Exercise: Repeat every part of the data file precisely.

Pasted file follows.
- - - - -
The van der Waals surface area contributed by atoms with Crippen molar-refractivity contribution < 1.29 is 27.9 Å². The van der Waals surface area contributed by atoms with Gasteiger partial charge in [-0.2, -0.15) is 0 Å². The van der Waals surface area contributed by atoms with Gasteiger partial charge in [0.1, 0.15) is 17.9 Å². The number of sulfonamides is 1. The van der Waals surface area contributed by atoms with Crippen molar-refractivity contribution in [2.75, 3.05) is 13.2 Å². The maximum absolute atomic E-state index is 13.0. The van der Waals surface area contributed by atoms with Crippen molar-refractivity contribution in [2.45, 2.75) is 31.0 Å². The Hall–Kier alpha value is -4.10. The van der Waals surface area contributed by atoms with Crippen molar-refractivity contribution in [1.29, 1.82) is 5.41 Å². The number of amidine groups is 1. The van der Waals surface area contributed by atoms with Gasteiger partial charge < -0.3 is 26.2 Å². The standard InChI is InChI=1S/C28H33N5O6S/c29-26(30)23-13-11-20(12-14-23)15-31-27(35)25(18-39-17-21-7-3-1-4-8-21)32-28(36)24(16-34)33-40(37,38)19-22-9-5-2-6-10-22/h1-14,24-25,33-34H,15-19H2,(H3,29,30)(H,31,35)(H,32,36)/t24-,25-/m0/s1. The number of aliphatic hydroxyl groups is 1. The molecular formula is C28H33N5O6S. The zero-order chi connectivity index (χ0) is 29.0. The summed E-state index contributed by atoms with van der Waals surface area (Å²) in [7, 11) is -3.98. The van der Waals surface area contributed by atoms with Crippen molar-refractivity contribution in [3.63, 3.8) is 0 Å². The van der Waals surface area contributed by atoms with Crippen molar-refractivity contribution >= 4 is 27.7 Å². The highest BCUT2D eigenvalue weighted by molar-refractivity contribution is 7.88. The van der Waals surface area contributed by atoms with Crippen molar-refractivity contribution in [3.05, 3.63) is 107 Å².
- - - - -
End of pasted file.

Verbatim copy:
The van der Waals surface area contributed by atoms with Crippen molar-refractivity contribution < 1.29 is 27.9 Å². The van der Waals surface area contributed by atoms with Gasteiger partial charge in [-0.2, -0.15) is 0 Å². The van der Waals surface area contributed by atoms with Gasteiger partial charge in [0.1, 0.15) is 17.9 Å². The number of sulfonamides is 1. The van der Waals surface area contributed by atoms with Crippen molar-refractivity contribution in [2.75, 3.05) is 13.2 Å². The maximum absolute atomic E-state index is 13.0. The van der Waals surface area contributed by atoms with Crippen molar-refractivity contribution in [2.45, 2.75) is 31.0 Å². The Hall–Kier alpha value is -4.10. The van der Waals surface area contributed by atoms with Crippen molar-refractivity contribution in [1.29, 1.82) is 5.41 Å². The number of amidine groups is 1. The van der Waals surface area contributed by atoms with Gasteiger partial charge < -0.3 is 26.2 Å². The standard InChI is InChI=1S/C28H33N5O6S/c29-26(30)23-13-11-20(12-14-23)15-31-27(35)25(18-39-17-21-7-3-1-4-8-21)32-28(36)24(16-34)33-40(37,38)19-22-9-5-2-6-10-22/h1-14,24-25,33-34H,15-19H2,(H3,29,30)(H,31,35)(H,32,36)/t24-,25-/m0/s1. The number of aliphatic hydroxyl groups is 1. The molecular formula is C28H33N5O6S. The zero-order chi connectivity index (χ0) is 29.0. The summed E-state index contributed by atoms with van der Waals surface area (Å²) in [7, 11) is -3.98. The van der Waals surface area contributed by atoms with Crippen molar-refractivity contribution in [3.63, 3.8) is 0 Å². The van der Waals surface area contributed by atoms with Crippen molar-refractivity contribution >= 4 is 27.7 Å². The highest BCUT2D eigenvalue weighted by molar-refractivity contribution is 7.88. The van der Waals surface area contributed by atoms with Crippen molar-refractivity contribution in [3.05, 3.63) is 107 Å².